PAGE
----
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21 November 2012, 08:08 am
Cléac'h Crosses The Equator While Gutek Retires From Vendee Globe
Armel Le Cléac'h on Banque Populaire
Armel Le Cléac'h on Banque Populaire

Vendee Globe
Les Sables, France

At 07:20 (UTC) on 21 November, the Vendée Globe leader, Armel Le Cléac'h, (Banque Populaire), crossed the Equator in 10 days 19 hours and 18min.
The effect of one of the toughest passages through the Doldrums that even the most experienced skippers in the top six can remember is clear. As even in a new lightning fast boat, Le Cléac'h was almost eight hours outside the record of 10 days 11 hours and 28 minutes Jean Le Cam set in 2004.

Le Cléac'h's time is the second fastest in the history of the race, easily beating the 12 days 08 hours and 58 minutes that Loïck Peyron took in 2008-09.

At 12:34 Zbigniew "Gutek" Gutkowski, Energa Sailing Team confirmed that he is retiring from the failing to fix issues with his electronic equipment, saying "Today I need to officially announce what I've been thinking about for days. Being brave is not only about fighting, it is also about knowing where to stop. I know my team and friends did their best as well. And I am extremely grateful for the huge support I got. But I can't carry on like that. Having no autopilot means I can't race, and if I can't race, I have to retire. That's a tough decision, one of toughest in my life. But that's Vendee Globe, that's the power of the ocean and you can't fight it."

Fleet news
Francois Gabart (Macif) moved back into second as the pack of five chasing Le Cléac'h began to divide after an intense 36 hours of hand-to-hand fighting. Gabart is 39 miles behind the leader but there were still only eight miles between the four chasing him on Wednesday morning. Alex Thomson (Hugo Boss) has lost touch, relative to what has gone before, 13 miles behind Jean-Pierre Dick (Virbac-Paprec 3), in sixth. Dick slipped back from second to fifth.

In his overnight message Gabart, the 29-year-old skipper and youngest in ther fleet revelled in the close fought battle in the Doldrums. "It was predicted ... But at this point!?" he wrote. "Yesterday morning (Tuesday), leaving the Doldrums, we were five boats in visual contact!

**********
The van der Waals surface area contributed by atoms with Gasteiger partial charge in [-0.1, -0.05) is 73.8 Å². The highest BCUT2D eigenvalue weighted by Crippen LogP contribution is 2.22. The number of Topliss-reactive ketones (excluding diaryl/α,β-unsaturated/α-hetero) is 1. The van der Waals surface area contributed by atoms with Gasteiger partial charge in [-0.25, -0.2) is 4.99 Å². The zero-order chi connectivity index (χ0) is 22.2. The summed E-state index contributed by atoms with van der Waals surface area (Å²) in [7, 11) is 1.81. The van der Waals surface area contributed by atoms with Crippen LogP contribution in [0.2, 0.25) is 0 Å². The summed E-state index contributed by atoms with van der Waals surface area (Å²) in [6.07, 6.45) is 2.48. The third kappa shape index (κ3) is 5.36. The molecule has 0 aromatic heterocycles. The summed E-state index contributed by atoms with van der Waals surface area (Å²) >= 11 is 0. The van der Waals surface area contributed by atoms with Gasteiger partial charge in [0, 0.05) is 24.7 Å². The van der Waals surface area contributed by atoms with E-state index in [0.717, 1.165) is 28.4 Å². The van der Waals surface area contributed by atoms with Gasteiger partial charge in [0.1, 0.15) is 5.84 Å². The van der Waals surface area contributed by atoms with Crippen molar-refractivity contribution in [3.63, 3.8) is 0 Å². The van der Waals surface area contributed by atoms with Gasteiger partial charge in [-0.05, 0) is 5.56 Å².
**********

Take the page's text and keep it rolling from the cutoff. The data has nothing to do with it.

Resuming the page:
From the beginning, the times when I did not at least one teammate on the AIS (Automatic Identification System) are rare! This race is beautiful. It's too bad Armel was not part of the fight. He usually likes this kind of battle. OK, he's thinking it was better to pave the way! Congratulations to him. He sails impeccably."

The forecast is for 12 knots south easterly trade winds that will become easterly the further south the boats go. And they will have to go south, there is no choice because the St Helena high, in the South Atlantic, is active and large at the moment. Thus, although Le Cléac'h is 3350 miles to the Equator as the swallow flies, they sail more than 4000 miles as they pass it.

The question is whether the British, French and Swiss triumvirate, behind the leading pack; Mike Golding (Gamesa), Jean Le Cam (SynerCiel) and, Dominique Wavre (Mirabaud) can make up enough ground to catch the same low pressure system south. They have not been nearly as badly affected by the Doldrums but Golding, who has banked over 100 miles, was 169 miles behind the leader.

Seven Boats Given Penalty
Following a protest from both HUGO BOSS and the Race Committee, several skippers were expecting the international Race Jury's decision regading the way they sailed in or trough the Finisterre Traffic Separation Scheme (TSS). The jury's decision is as follows:
Synerciel, Mirabaud, Acciona, Initiatives Coeur and Energa are given a 2-hour penalty.
Gamesa is given a 30-minute penalty.
Virbac Paprec 3 is given a 20-minute penalty.

Details regarding the penalty implementation will be determined by the Race Management in consultation with the skippers. Grounds for the decision can be found in the race's official notice board.

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